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Is it a good idea to create something like
:internet/email, and inject it everywhere for people, companies, what have you, rather than
:company/email and so on?
different entities may have different requirements, and it makes it easier to do queries like “give me all the email adresses of users”
another issue is that an email address might be used as the
:internet/email of both a company and a user. If want you use the this email as an id, you will run into trouble
I’ve got to think through where to draw the line. Theoretically, you could say that names are unique as well. This person-entity refers to the name-fact “Jane Smith.” As does a bunch of other person-entities. The utility would be minimal though.
> For example, an application that wants to model a person as an entity does not have to decide up front whether the person is an employee or a customer. It can associate a combination of attributes describing customers and attributes describing employees with the same entity. An application can determine whether an entity represents a particular abstraction, customer or employee, simply by looking for the presence of the appropriate attributes.
I feel like Datomic is encouraging
I figure URLs and emails should be candidates for uniqueness. You could then theoretically pull out every entity where that URL or email appears.
They’ll point to the same datom I suppose. That’s kind of what I contemplate might be a feature.
This is what I’m trying to wrap my head around at the moment. In words, I’d like to express it as “There is such a thing as an email that is <mailto:[email protected]|[email protected]>.” And as a separate fact, “Person X has declared that their email is [email of <mailto:[email protected]|[email protected]>]”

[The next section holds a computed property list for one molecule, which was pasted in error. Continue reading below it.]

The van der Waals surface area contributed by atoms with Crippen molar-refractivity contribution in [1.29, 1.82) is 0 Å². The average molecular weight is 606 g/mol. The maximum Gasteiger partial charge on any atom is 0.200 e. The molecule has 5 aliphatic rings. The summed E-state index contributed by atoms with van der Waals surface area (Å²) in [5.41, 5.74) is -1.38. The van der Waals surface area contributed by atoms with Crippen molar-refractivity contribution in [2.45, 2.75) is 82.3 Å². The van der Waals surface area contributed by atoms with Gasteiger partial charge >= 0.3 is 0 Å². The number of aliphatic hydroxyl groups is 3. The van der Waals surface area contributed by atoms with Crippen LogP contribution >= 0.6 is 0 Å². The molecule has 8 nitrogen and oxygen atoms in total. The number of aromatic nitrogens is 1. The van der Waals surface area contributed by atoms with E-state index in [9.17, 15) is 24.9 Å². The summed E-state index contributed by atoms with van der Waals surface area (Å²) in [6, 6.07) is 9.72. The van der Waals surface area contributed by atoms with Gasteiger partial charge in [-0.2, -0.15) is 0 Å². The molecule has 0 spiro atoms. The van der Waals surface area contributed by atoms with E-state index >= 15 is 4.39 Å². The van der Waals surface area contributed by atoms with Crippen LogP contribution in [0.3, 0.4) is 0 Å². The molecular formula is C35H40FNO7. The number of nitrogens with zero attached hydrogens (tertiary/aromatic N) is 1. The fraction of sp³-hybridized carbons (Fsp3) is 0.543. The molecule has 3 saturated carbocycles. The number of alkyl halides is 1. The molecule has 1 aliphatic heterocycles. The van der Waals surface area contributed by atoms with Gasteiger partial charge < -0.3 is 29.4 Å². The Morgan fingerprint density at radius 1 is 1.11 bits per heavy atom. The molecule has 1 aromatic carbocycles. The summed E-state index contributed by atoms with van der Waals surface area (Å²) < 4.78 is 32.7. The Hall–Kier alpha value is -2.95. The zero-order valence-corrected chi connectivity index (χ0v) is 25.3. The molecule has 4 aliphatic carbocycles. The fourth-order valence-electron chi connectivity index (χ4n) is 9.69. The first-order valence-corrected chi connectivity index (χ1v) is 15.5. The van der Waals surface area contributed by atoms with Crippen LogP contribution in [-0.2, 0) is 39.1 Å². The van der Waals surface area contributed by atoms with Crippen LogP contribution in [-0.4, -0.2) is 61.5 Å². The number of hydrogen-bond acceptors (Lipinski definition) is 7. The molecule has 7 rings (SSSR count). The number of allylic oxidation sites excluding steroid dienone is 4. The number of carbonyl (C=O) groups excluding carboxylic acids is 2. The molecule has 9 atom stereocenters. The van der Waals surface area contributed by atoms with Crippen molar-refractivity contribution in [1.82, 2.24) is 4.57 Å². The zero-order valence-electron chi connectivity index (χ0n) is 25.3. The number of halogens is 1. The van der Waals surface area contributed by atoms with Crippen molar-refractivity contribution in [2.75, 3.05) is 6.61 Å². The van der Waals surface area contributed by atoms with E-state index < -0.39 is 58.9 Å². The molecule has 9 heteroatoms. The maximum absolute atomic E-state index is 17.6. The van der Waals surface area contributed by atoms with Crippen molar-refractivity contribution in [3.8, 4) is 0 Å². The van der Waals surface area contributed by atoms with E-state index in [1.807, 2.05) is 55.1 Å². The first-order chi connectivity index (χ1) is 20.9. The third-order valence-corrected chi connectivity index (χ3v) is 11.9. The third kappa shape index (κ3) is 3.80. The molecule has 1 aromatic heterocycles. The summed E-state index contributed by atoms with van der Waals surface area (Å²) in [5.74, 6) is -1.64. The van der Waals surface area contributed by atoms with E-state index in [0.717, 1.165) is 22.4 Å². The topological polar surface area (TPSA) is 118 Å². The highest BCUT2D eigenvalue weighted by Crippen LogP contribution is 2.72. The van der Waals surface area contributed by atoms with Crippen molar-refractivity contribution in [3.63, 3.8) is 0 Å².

In the domain I’m looking at, email adresses may show up on people, organisations, book reviews, journal articles, etc. etc., and this may be a way to tie them together, given that both URLs and emails have UUID-like properties. If the same email appears on two of these entities, there’s likely a relation, barring typing errors.
But then I have to face the fact that there may eventually be overhead as well. Such as “<mailto:[email protected]|[email protected]>”, which was then corrected to “<mailto:[email protected]|[email protected]>”. Now there’s a lonely email, unconnected to anything, floating around.
Now I’ve got to write a vacuum cleaner which goes around and retracts pointless emails.
Or a thing that checks if this was the last reference to the email. If so, retract it.
you could use transaction function to rename emails, that retracts email entities once they are no longer used
@henrik I don't think I would bother removing such things without a tested performance requirement showing that it matters.
And you always have enough info to change your mind later, because Datomic.
I am lazier than @U9CQNBXDX 🙂 -- if I did have such a batch cleanup job I would write it as a 5-line script, not a tx fn.
i think its better to model separate domain types as separate entities: a person can have some relation to a company, but a person is not a company
yeah, @henrik @chrisblom I’ve been back and forth this as well. For me at least part of the problem has been falling into being ‘unnecessarily relational’ when modeling. One technique I’ve come across that’s a little less common, but pretty powerful (kind of like Datomic lol) is Object-Role Modeling. It has some formalisms around verbalizing models and what have you. There are some ORM tools that do all this crazy transformation to map it into relational models. But you can do a pretty much 1-to-1 mapping of what you come up with in datomic